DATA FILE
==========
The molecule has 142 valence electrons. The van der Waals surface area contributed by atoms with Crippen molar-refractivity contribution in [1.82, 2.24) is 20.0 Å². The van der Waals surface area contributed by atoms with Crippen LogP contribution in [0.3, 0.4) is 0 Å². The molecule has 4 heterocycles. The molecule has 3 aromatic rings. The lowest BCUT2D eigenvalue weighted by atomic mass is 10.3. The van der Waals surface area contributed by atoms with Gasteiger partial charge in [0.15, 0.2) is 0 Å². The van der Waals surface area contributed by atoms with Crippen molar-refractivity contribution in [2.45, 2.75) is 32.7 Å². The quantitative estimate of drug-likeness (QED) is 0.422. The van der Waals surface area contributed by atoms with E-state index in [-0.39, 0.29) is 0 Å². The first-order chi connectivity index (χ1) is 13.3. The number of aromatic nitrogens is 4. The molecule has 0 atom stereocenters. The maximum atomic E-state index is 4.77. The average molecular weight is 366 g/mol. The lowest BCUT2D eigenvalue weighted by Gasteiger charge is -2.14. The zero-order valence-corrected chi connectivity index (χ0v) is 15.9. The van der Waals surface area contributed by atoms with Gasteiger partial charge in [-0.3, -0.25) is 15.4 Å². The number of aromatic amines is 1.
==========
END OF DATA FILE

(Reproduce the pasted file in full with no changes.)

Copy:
The molecule has 142 valence electrons. The van der Waals surface area contributed by atoms with Crippen molar-refractivity contribution in [1.82, 2.24) is 20.0 Å². The van der Waals surface area contributed by atoms with Crippen LogP contribution in [0.3, 0.4) is 0 Å². The molecule has 4 heterocycles. The molecule has 3 aromatic rings. The lowest BCUT2D eigenvalue weighted by atomic mass is 10.3. The van der Waals surface area contributed by atoms with Gasteiger partial charge in [0.15, 0.2) is 0 Å². The van der Waals surface area contributed by atoms with Crippen molar-refractivity contribution in [2.45, 2.75) is 32.7 Å². The quantitative estimate of drug-likeness (QED) is 0.422. The van der Waals surface area contributed by atoms with E-state index in [-0.39, 0.29) is 0 Å². The first-order chi connectivity index (χ1) is 13.3. The number of aromatic nitrogens is 4. The molecule has 0 atom stereocenters. The maximum atomic E-state index is 4.77. The average molecular weight is 366 g/mol. The lowest BCUT2D eigenvalue weighted by Gasteiger charge is -2.14. The zero-order valence-corrected chi connectivity index (χ0v) is 15.9. The van der Waals surface area contributed by atoms with Gasteiger partial charge in [-0.3, -0.25) is 15.4 Å². The number of aromatic amines is 1.